08 December 2013

At the craft fair

Starting to set up

The doors open before I'm ready

Friends, visitors, customers

My display included a tablecloth (mis)printed with Travel Lines
Thanks, first of all, to blog readers who sent good wishes - and to friends for coming along. Although it was only six hours, the fair was fairly quiet and time passed slowly. I did ok in terms of sales and the day produced a profit of (let's not be coy) of about £200 - which of course is risible in terms of hourly rate, given all the work involved not just in the making but in all the peripherals, an hourly rate in pence rather than pounds. Anyone who has ever gone the "handmade" sales route will recognise the situation, it's a common problem.

This was definitely a learning curve, so what have I learned? It was a question of "sight unseen" both in terms of previous craft fairs at this venue and the venue itself, so Lesson 1 is: be prepared for anything, be flexible - and make sure you have a setting-up toolkit with you. (I'll be adding those to my product range!)

Nothing could be done about the lighting level, and it was chilly. Lesson 2: wear warm clothes, bring extras, keep moving.

Nor could anything be done about the position of the table - the pillar at least was useful for displaying the price list! There was space behind the table for one or other of the sellers with tables on either side of the pillar, and on balance it was better to have the chair at the end of the table - fortunately I was at the end of the row, not in the middle. Lesson 3: if possible, request "table next to wall" or "table at end of row".

The display itself gives you lots of options. To get some "vertical impact" I used small wooden cabinets, opening the drawers for display - with storage in the closed drawers. For a screen that gave hiding places for untidy items like a coffee cup or notebook, I used A3 pieces of foam core, cutting them carefully so the backing would act as a hinge, and mounting examples of the Travel Lines, as well as a few short paragraphs giving "the story". This elicited no interest whatsoever - hey ho!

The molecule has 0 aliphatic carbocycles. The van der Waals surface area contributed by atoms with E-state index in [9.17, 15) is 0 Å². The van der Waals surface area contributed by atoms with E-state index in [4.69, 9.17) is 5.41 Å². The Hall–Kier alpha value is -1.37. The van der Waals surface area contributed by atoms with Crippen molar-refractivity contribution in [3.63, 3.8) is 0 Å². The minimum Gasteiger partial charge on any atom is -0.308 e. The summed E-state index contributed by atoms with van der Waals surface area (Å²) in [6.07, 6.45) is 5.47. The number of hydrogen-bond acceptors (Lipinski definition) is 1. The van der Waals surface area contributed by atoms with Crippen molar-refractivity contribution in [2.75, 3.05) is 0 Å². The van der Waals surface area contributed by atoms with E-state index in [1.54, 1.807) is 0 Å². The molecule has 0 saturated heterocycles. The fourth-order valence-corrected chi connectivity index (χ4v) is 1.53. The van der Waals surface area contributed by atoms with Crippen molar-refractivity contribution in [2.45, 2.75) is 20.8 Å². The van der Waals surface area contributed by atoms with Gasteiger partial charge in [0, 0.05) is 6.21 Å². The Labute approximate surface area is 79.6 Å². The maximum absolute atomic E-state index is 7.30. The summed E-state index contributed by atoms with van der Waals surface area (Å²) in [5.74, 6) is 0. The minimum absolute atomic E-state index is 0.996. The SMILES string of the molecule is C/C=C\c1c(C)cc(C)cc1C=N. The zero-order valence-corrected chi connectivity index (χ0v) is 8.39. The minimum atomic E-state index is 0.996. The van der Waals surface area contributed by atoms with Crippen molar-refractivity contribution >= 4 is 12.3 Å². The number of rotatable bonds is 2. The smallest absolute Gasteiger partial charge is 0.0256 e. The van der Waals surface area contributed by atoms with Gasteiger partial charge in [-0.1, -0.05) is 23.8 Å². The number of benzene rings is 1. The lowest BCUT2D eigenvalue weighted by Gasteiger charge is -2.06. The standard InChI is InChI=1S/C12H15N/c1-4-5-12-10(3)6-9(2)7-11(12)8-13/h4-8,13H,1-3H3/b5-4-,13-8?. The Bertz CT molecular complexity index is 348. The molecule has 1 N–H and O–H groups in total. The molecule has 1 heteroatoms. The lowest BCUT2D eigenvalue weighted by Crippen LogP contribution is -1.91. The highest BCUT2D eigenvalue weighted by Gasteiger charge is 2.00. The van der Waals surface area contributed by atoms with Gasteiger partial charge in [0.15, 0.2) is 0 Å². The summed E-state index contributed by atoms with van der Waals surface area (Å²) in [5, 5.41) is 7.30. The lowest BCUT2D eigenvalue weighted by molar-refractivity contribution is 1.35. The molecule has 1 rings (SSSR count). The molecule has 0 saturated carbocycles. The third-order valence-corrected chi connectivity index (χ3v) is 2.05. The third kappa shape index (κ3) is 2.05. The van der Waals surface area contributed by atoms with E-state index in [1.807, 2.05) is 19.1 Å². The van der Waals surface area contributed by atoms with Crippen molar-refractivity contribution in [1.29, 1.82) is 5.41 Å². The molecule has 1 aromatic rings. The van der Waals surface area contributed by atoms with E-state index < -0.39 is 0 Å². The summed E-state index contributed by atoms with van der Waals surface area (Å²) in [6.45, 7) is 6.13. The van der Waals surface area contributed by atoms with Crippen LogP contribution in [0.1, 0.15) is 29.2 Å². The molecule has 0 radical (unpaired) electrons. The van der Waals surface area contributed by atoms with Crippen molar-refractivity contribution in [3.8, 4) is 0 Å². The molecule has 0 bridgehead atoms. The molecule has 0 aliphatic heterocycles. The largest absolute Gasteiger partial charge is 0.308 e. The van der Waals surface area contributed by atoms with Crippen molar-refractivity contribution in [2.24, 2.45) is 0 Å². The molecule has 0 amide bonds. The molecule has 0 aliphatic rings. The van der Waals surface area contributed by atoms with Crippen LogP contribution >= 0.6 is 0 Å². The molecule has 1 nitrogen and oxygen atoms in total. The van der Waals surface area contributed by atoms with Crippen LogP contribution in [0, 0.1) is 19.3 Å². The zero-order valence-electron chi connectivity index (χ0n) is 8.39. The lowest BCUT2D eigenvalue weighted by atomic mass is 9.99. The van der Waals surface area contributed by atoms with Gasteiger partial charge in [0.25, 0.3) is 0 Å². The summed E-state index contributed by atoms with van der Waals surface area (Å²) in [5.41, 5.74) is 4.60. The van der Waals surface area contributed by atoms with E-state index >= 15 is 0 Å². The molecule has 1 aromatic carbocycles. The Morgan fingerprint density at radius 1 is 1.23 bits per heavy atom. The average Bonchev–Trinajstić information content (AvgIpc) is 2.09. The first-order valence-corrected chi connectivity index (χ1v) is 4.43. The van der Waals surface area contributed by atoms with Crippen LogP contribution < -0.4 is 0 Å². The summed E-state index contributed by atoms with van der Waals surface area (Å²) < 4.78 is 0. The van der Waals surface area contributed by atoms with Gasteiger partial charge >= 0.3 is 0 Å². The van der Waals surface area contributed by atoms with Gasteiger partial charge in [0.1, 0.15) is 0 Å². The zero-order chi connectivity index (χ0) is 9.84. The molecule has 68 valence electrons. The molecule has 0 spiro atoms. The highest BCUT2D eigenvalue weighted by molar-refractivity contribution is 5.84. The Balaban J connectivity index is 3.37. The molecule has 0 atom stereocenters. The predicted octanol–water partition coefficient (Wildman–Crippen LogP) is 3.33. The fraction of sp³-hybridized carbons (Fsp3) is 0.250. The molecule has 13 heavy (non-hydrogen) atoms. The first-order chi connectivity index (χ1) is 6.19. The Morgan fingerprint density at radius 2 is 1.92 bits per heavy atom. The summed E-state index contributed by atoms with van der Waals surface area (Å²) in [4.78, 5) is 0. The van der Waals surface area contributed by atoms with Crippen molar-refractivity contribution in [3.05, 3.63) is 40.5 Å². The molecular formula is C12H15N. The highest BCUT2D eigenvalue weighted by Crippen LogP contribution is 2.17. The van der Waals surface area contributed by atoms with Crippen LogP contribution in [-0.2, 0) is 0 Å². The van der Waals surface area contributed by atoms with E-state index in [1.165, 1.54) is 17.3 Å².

I was able to use the Lines printed on the tablecloth as a talking point, but feel that the pattern made the tabletop look too cluttered. it could be "reconfigured" to go around the sides only, to be pinned in place.

As for talking points - I was taking this opportunity to practise telling people about the Travel Lines, what they are and how they came about and all that, but haven't got it right yet. It's an ongoing project… I did get to write some "soundscape lines" during a bout of singing - the young ladies in the barbershop quartet were really good, but their words were lost in the hubbub of general conversation.

Lesson 4, then, is along the lines of "less is more" - things will be more eye-catching if they have space around them. (The table alongside me was piled high and spilling in both directions…)

All in all, it was a good atmosphere at the fair, with mulled cider and tasty cakes and freshly-made sandwiches, and sellers with a range of goods. Very child-friendly too. I hope that next year there will be more publicity and more people will come!

To end, the seasonal decorations of the house across the street from the venue (photos by Tony Wallis) -


irene macwilliam said...

I was wondering how it went.
When I used to do craft fairs I found that if a venue fell down badly on publicity one year they made sure they did plenty the following year, or was I just lucky with the particular one I am thinking about.

Jill Dian said...

enjoyed reading your thoughts on Craft Fair...very interesting and I agree less is more where presentation is concerned!